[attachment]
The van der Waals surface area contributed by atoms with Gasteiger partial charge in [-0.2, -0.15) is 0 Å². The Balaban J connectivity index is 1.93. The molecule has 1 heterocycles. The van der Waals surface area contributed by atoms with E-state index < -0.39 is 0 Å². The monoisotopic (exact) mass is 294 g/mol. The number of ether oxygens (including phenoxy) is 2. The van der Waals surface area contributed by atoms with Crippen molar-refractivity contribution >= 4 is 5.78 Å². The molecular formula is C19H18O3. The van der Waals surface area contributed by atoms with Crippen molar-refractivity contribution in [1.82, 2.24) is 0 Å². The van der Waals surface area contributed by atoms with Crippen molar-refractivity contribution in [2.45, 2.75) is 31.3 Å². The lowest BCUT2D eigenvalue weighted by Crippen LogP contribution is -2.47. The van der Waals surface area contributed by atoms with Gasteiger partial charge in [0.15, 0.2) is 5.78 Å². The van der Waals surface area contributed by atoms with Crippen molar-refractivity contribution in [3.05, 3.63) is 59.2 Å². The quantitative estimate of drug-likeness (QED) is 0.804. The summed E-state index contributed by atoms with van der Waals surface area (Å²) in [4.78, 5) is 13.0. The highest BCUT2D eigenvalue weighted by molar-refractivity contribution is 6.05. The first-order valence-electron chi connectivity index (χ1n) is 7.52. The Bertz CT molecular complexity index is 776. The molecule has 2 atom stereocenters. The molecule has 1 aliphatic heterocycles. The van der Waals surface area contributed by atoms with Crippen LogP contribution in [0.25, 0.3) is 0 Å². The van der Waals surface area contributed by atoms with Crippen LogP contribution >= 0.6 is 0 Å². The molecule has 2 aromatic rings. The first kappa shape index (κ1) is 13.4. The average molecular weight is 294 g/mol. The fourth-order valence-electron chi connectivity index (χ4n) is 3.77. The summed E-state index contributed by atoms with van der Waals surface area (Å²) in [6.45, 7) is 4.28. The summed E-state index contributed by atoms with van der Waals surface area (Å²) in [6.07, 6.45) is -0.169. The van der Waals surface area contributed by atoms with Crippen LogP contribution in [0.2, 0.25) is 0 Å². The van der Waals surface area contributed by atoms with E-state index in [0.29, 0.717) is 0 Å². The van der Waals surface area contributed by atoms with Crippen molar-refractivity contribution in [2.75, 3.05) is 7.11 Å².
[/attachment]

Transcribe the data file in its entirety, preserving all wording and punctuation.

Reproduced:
The van der Waals surface area contributed by atoms with Gasteiger partial charge in [-0.2, -0.15) is 0 Å². The Balaban J connectivity index is 1.93. The molecule has 1 heterocycles. The van der Waals surface area contributed by atoms with E-state index < -0.39 is 0 Å². The monoisotopic (exact) mass is 294 g/mol. The number of ether oxygens (including phenoxy) is 2. The van der Waals surface area contributed by atoms with Crippen molar-refractivity contribution >= 4 is 5.78 Å². The molecular formula is C19H18O3. The van der Waals surface area contributed by atoms with Crippen molar-refractivity contribution in [1.82, 2.24) is 0 Å². The van der Waals surface area contributed by atoms with Crippen molar-refractivity contribution in [2.45, 2.75) is 31.3 Å². The lowest BCUT2D eigenvalue weighted by Crippen LogP contribution is -2.47. The van der Waals surface area contributed by atoms with Gasteiger partial charge in [0.15, 0.2) is 5.78 Å². The van der Waals surface area contributed by atoms with Crippen molar-refractivity contribution in [3.05, 3.63) is 59.2 Å². The quantitative estimate of drug-likeness (QED) is 0.804. The summed E-state index contributed by atoms with van der Waals surface area (Å²) in [4.78, 5) is 13.0. The highest BCUT2D eigenvalue weighted by molar-refractivity contribution is 6.05. The first-order valence-electron chi connectivity index (χ1n) is 7.52. The Bertz CT molecular complexity index is 776. The molecule has 2 atom stereocenters. The molecule has 1 aliphatic heterocycles. The van der Waals surface area contributed by atoms with Crippen LogP contribution in [0.25, 0.3) is 0 Å². The van der Waals surface area contributed by atoms with Crippen LogP contribution >= 0.6 is 0 Å². The molecule has 2 aromatic rings. The first kappa shape index (κ1) is 13.4. The average molecular weight is 294 g/mol. The fourth-order valence-electron chi connectivity index (χ4n) is 3.77. The summed E-state index contributed by atoms with van der Waals surface area (Å²) in [6.45, 7) is 4.28. The summed E-state index contributed by atoms with van der Waals surface area (Å²) in [6.07, 6.45) is -0.169. The van der Waals surface area contributed by atoms with Crippen LogP contribution in [0.2, 0.25) is 0 Å². The van der Waals surface area contributed by atoms with E-state index in [0.29, 0.717) is 0 Å². The van der Waals surface area contributed by atoms with Crippen molar-refractivity contribution in [2.75, 3.05) is 7.11 Å².